Twist.
Twist.
Twist.
Raise the head of the devil,
and toss it to the writhing mob.
Who is laughing now?
Who controls the future?

~dedicated to Kathy Griffin

Eliot tribute poem that no one will publish

Love song of myself

I.
~Do I dare to eat a peach?
… Do I dare disturb the universe? — T.S. Eliot

When the evening spreads its legs
like a glitter-skinned nymphomaniac,
let’s just admit our carnal desires
about impermanence, let’s fuck fire,
let’s drink to the death of dreams
to impossible futures
we’ll never live to see,
let’s admit that we too shall die
before winged ghosts descend the sky.

In the hospital they come and go,
discussing their options for chemo.

Tempus fugit, tempus fugit,
even clockmakers become obsolete.
Time hums like a warm circuit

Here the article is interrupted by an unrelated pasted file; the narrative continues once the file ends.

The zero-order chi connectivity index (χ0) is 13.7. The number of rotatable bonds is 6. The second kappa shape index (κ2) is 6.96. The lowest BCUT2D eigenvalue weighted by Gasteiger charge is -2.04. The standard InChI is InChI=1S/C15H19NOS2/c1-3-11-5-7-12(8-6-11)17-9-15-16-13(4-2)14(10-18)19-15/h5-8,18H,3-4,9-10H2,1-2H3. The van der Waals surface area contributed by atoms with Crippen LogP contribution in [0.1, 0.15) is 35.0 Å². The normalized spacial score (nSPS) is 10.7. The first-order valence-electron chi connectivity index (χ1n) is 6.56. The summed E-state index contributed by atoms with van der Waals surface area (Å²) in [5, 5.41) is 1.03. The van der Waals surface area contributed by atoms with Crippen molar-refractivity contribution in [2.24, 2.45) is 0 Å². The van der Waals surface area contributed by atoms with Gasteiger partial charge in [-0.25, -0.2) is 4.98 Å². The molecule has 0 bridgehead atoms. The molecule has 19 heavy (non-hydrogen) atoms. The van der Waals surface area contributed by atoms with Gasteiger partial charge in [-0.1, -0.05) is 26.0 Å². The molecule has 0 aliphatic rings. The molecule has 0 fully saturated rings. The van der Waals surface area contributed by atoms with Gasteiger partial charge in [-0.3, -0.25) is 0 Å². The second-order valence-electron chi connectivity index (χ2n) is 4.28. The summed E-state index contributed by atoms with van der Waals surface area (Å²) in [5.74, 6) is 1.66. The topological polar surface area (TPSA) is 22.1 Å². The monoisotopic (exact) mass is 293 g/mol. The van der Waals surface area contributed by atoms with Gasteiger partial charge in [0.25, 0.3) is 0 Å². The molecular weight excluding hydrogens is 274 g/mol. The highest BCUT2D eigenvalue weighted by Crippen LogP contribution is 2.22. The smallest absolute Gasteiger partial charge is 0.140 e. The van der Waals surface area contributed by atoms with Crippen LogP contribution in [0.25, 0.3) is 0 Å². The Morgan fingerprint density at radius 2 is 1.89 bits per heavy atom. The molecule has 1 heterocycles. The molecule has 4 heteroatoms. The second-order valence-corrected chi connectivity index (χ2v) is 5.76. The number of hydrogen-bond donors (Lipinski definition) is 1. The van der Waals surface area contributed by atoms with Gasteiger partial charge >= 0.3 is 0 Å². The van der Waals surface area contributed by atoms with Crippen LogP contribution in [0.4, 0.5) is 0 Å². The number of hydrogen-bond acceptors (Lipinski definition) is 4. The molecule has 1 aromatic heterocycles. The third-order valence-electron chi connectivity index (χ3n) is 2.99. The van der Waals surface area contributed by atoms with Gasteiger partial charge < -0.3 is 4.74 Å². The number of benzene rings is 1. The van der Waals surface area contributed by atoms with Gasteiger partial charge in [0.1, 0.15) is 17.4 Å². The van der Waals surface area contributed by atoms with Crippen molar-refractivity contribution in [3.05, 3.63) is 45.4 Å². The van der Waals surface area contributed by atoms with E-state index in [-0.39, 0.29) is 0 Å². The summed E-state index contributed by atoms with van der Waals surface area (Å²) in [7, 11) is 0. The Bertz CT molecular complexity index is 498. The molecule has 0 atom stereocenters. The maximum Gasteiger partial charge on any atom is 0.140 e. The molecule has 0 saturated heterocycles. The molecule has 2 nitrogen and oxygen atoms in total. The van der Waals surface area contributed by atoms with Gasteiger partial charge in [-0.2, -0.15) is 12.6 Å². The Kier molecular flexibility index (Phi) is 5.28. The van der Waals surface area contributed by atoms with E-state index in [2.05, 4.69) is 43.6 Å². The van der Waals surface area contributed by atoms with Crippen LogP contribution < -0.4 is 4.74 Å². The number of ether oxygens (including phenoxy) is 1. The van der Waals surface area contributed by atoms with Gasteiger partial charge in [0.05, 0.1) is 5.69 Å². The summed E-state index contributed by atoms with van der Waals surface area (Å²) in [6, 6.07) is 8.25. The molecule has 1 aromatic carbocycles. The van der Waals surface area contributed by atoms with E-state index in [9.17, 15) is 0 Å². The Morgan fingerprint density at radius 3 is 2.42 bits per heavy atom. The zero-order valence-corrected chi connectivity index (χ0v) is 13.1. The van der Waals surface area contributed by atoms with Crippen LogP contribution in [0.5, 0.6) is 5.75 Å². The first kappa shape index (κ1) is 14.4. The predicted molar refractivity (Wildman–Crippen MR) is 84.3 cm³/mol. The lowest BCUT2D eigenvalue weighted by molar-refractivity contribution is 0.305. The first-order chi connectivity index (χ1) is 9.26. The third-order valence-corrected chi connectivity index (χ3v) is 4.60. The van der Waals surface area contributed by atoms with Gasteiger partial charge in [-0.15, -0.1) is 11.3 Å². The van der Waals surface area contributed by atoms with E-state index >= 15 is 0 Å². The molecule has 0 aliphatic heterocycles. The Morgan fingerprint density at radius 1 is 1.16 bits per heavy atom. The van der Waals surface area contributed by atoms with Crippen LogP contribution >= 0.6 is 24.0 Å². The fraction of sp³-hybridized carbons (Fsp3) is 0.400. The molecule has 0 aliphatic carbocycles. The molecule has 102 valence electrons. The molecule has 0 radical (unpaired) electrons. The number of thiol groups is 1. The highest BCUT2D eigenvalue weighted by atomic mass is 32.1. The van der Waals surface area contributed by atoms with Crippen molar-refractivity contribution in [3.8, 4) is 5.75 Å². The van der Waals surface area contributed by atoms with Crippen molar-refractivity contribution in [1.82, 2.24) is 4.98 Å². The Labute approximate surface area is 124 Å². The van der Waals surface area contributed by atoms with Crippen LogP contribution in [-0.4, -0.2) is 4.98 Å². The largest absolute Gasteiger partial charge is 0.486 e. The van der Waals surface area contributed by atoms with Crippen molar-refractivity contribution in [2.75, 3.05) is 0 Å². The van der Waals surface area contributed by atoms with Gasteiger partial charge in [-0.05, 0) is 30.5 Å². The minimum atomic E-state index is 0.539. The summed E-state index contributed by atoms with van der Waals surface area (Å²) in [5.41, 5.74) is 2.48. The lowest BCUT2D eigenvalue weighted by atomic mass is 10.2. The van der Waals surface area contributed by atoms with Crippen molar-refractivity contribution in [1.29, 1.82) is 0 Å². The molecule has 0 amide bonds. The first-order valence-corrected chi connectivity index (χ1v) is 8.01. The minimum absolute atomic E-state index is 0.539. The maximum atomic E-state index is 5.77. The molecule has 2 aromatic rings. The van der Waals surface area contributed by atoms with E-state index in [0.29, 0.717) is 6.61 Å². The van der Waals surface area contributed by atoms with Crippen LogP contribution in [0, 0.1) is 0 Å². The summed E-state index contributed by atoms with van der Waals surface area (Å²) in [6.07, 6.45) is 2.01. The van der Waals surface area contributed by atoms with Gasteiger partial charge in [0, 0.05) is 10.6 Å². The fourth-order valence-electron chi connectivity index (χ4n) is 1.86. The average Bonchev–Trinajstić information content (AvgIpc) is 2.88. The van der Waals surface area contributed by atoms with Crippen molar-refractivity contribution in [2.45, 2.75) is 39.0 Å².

in the guts of my memory.
These drinks on ice help me forget
the robotic nature of progress,
how factories of smoke and frowns
replace hearts in human chests.

Time hums like a drill on a tooth,
like a tire on the edge of the road,
obsolete gears still turn unseen
as time hums its mathematical proof,
theorists take turns cracking the code
between colors gold and green
time hums, a perpetual machine,
a rose that grows that’s never preened,
a spiral unending that never began,
yet we obsess about the unknown end
what it means to be a leaf on the wind,
to watch rain water pool in my hand.

In the hospital they come and go,
discussing their options for chemo.

Tempus fugit, tempus fugit,
time makes my heart a whirlygig,
a universe expanding until too big
to fit in this body, a snapping twig.
I’m dying, with every breath.
I’ve become best friends with Death,
a skeleton, the picture of health.
Is time flying?
Or do I fear my dying?
If I said I’d rather be dead
no matter the chatter of my psychotic laughter
you should know, in my heart I’d be lying.

For all my days, I’ve known nothing of love,
though I’ve burned with passion’s burden,
its transient taste like a shot of bourbon,